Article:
|Folate intake (median μg/d ± SD)||204 ± 27||256 ± 12||296 ± 12||338.1 ± 14||416 ± 87|
|Age at baseline (median yr)||48||49||49||50||50|
|Body mass index (median kg/m2)||23.8||23.8||23.8||24.2||24.1|
|Smoking (% current)||28.5||20.5||17.9||17.0||18.3|
|Physical activity (% exercise heavily)||19.8||23.5||23.4||24.9||26.4|
|Education (% post secondary)||18.6||26.7||27.9||33.5||32.6|
|Multivitamin use (% at assessment)||7.0||6.6||5.7||5.6||6.3|
|Dietary intake (median)1|
|Total dietary fiber (g/d)||14.8||17.9||19.9||21.7||25.4|
|Vitamin C (mg/d)||86||132||160||192||239|
Folate intake was weakly inversely associated with colorectal cancer risk in age-adjusted models (IRR for the highest compared with the lowest quintile level = 0.8, 95% CI = 0.5–1.5, p for trend = 0.75). After multivariate adjustment, we observed a stronger inverse association, there being a 40% lower risk among women in the highest compared with the lowest quintile level (Table II). Additional adjustment for vitamin C intake strengthened the inverse association between folate intake and colorectal cancer risk (IRR for the highest compared with the lowest quintile level = 0.5, 95% CI = 0.3–1.1, p for trend = 0.06). Further adjustment for intakes of dietary fiber, calcium, alcohol, total fat, use of oral contraceptives, use of exogenous hormones, parity, age at first birth and height did not alter the rate ratio estimates.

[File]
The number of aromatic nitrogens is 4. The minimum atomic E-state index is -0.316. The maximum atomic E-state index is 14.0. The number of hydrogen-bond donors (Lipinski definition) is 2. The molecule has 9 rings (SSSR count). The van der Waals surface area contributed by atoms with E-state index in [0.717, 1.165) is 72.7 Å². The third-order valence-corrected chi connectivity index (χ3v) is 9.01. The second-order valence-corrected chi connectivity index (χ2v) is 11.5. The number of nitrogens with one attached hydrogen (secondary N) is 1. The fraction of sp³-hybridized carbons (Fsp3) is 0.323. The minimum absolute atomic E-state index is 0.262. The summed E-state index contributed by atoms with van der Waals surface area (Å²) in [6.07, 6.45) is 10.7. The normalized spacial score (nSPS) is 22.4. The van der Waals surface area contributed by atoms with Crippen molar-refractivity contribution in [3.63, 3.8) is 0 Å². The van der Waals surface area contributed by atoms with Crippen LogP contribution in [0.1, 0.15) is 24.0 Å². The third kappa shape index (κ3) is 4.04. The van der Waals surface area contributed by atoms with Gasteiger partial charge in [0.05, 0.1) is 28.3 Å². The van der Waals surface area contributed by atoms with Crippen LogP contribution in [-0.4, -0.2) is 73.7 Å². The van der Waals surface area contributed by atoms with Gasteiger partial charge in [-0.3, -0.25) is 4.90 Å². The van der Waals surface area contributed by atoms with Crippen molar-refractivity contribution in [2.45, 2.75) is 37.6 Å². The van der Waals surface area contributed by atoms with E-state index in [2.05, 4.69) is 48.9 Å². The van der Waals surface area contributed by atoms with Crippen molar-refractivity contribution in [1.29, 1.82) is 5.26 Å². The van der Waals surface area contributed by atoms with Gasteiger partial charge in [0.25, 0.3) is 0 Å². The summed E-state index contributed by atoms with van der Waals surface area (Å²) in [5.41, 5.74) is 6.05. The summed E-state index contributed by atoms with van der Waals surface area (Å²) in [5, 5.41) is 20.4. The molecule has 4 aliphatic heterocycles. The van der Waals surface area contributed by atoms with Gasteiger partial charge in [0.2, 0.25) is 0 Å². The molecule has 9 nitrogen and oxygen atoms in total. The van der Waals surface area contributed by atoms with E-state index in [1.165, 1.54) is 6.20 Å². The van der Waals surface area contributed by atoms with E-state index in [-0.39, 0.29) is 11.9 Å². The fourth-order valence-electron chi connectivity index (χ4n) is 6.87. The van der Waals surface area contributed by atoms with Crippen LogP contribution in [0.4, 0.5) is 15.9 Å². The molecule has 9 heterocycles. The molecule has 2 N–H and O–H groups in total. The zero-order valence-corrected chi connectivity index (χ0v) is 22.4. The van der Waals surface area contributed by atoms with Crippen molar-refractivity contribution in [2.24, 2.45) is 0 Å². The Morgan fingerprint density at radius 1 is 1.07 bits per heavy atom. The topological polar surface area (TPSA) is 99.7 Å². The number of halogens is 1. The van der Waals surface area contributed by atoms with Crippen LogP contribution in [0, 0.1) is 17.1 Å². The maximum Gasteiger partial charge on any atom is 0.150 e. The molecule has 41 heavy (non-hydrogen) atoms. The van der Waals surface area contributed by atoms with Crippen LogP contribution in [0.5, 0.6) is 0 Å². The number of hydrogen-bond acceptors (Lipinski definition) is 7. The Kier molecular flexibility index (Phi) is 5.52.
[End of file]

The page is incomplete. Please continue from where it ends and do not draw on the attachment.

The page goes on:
|Study population||Cancer site|
|Folate intake (μg/d)||(n = 295)||(n = 198)||(n = 97)|
|≤233||1.0 (referent)||1.0 (referent)||1.0 (referent)|
|>233–276||0.7 (0.4–1.1)||0.5 (0.3–1.0)||1.1 (0.6–2.3)|
|>276–316||0.9 (0.6–1.4)||0.8 (0.5–1.4)||1.2 (0.6–2.5)|
|>316–367||0.8 (0.5–1.3)||0.8 (0.4–1.4)||0.9 (0.4–2.0)|
|>367||0.6 (0.4–1.1)||0.6 (0.3–1.1)||0.7 (0.3–1.8)|
|p for trend||.25||.41||.36|
|Methionine <2.0 g/d2|
|Folate intake (μg/d)||(n = 147)||(n = 96)||(n = 51)|
|≤233||1.0 (referent)||1.0 (referent)||1.0 (referent)|
|>233–276||0.6 (0.3–1.1)||0.4 (0.2–0.9)||1.3 (0.5–3.2)|
|>276–316||0.9 (0.5–1.6)||0.7 (0.3–1.4)||1.5 (0.6–3.9)|
|>316–367||0.8 (0.4–1.6)||0.7 (0.1–1.6)||1.0 (0.4–2.9)|
|>367||0.6 (0.3–1.3)||0.4 (0.2–1.0)||1.2 (0.4–4.1)|
|p for trend||.37||.26||.99|
|Methionine ≥ 2.0 g/d2|
|Folate intake (μg/d)||(n = 148)||(n = 102)||(n = 46)|
|≤233||1.0 (referent)||1.0 (referent)||1.0 (referent)|
|>233–276||0.7 (0.4–1.8)||0.7 (0.3–1.7)||0.8 (0.2–2.7)|
|>276–316||0.9 (0.5–2.8)||1.0 (0.5–2.3)||0.9 (0.3–3.1)|
|>316–367||0.9 (0.4–2.6)||1.0 (0.4–2.4)||0.7 (0.2–2.4)|
|>367||0.7 (0.3–2.2)||0.9 (0.4–2.3)||0.4 (0.1–2.0)|
|p for trend||.55||.97||.21|